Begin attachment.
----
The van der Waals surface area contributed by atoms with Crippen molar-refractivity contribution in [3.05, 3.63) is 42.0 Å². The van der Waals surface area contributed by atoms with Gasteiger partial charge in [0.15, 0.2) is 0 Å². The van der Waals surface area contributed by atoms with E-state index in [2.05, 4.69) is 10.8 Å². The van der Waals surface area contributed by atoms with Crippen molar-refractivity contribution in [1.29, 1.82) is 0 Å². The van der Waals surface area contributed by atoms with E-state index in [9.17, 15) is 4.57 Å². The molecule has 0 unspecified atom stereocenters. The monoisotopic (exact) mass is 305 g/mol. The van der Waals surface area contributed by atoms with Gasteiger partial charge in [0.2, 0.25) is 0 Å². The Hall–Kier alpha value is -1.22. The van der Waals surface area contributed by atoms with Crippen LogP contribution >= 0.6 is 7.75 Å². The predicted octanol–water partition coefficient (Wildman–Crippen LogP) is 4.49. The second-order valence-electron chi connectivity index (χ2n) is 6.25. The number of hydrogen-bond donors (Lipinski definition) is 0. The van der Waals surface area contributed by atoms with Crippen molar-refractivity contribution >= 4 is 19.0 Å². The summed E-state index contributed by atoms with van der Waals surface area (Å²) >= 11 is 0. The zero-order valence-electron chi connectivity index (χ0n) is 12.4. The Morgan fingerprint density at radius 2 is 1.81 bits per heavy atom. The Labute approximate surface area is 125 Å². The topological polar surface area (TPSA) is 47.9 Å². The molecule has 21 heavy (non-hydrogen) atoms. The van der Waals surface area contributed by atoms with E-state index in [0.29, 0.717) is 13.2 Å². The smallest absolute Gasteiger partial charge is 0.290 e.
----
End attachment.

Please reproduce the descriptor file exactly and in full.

The van der Waals surface area contributed by atoms with Crippen molar-refractivity contribution in [3.05, 3.63) is 42.0 Å². The van der Waals surface area contributed by atoms with Gasteiger partial charge in [0.15, 0.2) is 0 Å². The van der Waals surface area contributed by atoms with E-state index in [2.05, 4.69) is 10.8 Å². The van der Waals surface area contributed by atoms with Crippen molar-refractivity contribution in [1.29, 1.82) is 0 Å². The van der Waals surface area contributed by atoms with E-state index in [9.17, 15) is 4.57 Å². The molecule has 0 unspecified atom stereocenters. The monoisotopic (exact) mass is 305 g/mol. The van der Waals surface area contributed by atoms with Gasteiger partial charge in [0.2, 0.25) is 0 Å². The Hall–Kier alpha value is -1.22. The van der Waals surface area contributed by atoms with Crippen LogP contribution >= 0.6 is 7.75 Å². The predicted octanol–water partition coefficient (Wildman–Crippen LogP) is 4.49. The second-order valence-electron chi connectivity index (χ2n) is 6.25. The number of hydrogen-bond donors (Lipinski definition) is 0. The van der Waals surface area contributed by atoms with Crippen molar-refractivity contribution >= 4 is 19.0 Å². The summed E-state index contributed by atoms with van der Waals surface area (Å²) >= 11 is 0. The zero-order valence-electron chi connectivity index (χ0n) is 12.4. The Morgan fingerprint density at radius 2 is 1.81 bits per heavy atom. The Labute approximate surface area is 125 Å². The topological polar surface area (TPSA) is 47.9 Å². The molecule has 21 heavy (non-hydrogen) atoms. The van der Waals surface area contributed by atoms with E-state index in [0.29, 0.717) is 13.2 Å². The smallest absolute Gasteiger partial charge is 0.290 e.